His description of Everything for Everybody, which was less a newspaper and more a representation of a larger community:
It was 1973, New York. I had recently joined a crazy kind of hippy employment agency/apartment finder/social network called Everything for Everybody and teamed up with a band of handymen who called themselves, variously, The Midnight Carpenters, Uncle John’s Band, and TANSTAAFL (an acronym for There Ain’t No Such Thing As A Free Lunch), and moved in with two of the TANSTAAFL guys, Sam and Mike, in an apartment on 165th Street.
An explanation about Everything for Everybody is in order. It was an organization that claimed to do just what the name boasted—everything for everybody. For a five dollar monthly membership fee you could list jobs wanted, services offered, apartments for rent, or if you were looking for a mate or friend or wanted to start a book club or learn yoga. No limits on what you could list or how many listings. The listings were all kept on index cards in a storefront on 8th Avenue and 10th Street. Members had free access to all listings, so if, for instance, you needed someone to walk your dog you could find a listing for a dog walker and give him or her a call. It was as simple as that. All of the listings were also published in the organization’s monthly newspaper, which Mike and Sam put together. Sam was nominally the editor, but Mike did all the work.
Everything for Everybody is a drastic example, but a good newspaper should be for its community what the E4E newspaper was for its community, a representation of the social network between people. A newspaper should speak to the people within a community in a much different sense than how it would seem to an outsider.
In that sense, a newspaper can now be in a real sense, obviously not even printed. A tight online social network can serve much the same purpose E4E did.
It should also be hard to put together, because there's a need to do it right:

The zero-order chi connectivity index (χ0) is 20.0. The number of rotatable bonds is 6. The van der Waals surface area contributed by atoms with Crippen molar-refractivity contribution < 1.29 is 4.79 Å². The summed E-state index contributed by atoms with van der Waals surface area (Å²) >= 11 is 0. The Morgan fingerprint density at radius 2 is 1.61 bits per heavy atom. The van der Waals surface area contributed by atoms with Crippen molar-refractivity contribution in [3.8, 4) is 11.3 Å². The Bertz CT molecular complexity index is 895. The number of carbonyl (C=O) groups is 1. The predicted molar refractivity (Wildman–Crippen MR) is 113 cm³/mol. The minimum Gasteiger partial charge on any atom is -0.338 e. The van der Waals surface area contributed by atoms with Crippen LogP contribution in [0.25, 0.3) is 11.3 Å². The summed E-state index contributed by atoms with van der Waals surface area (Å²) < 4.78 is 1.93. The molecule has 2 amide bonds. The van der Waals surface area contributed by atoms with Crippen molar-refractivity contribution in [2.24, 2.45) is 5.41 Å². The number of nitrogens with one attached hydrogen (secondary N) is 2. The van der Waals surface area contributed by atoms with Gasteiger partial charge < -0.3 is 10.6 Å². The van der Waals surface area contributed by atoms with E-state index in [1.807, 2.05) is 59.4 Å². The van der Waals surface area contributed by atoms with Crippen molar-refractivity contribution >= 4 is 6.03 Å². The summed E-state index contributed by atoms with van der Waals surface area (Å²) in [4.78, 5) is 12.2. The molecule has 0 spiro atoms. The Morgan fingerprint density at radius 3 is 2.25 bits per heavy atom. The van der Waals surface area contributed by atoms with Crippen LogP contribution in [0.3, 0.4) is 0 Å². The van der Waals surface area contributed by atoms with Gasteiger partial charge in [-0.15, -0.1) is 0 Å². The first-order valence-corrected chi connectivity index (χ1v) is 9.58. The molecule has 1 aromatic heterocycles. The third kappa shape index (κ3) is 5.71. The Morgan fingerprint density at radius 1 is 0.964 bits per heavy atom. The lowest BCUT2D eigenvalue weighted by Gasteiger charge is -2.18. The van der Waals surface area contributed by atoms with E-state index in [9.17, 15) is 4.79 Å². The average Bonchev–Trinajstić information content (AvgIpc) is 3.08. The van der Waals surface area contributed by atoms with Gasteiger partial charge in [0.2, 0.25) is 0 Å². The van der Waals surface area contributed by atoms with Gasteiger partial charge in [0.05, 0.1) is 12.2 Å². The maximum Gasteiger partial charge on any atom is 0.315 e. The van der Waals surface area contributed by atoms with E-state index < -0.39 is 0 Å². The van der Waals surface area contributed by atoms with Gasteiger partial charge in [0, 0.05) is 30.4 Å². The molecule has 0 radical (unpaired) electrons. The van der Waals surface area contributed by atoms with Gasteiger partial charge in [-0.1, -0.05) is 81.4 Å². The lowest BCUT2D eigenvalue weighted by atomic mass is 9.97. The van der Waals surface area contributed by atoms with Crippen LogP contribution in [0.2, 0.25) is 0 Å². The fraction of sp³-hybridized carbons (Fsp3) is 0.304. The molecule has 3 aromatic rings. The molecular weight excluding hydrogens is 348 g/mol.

We worked for a couple of hours until we discovered that there were many more listings than there was space for them. “They won’t fit,” Mike said. “We’ve got to leave a few out.”
He decided which ones to leave out. He cut out half the older listings.
We ended up eliminating about 50 listings that in Mike’s judgment were repetitious and unnecessary. We finished the newspaper about midnight, put the sheets in a big flat box and hopped in the A Train to take it to Jack in his apartment on Bank Street in the Village. We used to do a thing we called surfing the A Train, standing up and trying to hold balance with the swaying and lurching of the train without holding on. We did that all the way from 165th Street to 14th Street. We got to Jack’s apartment, handed him the sheets to look over, and Sam let out that we’d eliminated a lot of the listings. Jack went ballistic. He told us that the members paid for those listings and they could not be left out—as if he had to tell us that. He told us to go back and add four pages (for people who don’t know, you can’t add a single page; they’re sheet fed through the printer with four pages per sheet).
So we surfed the train back home and added four more pages. Now we needed filler. Mike wrote an article, and I think I wrote one too. I designed a big ad for TANSTAAFL, creating a logo on the spot and hand lettering the acronym with a felt tip pen, and we found a cartoon and a poem that had been submitted by other people but never used. We worked all night and delivered the finished newspaper to Jack at seven o’clock the next morning. He said it was the best looking edition yet—which was not saying much; I’d seen earlier editions and they were not much to brag about.
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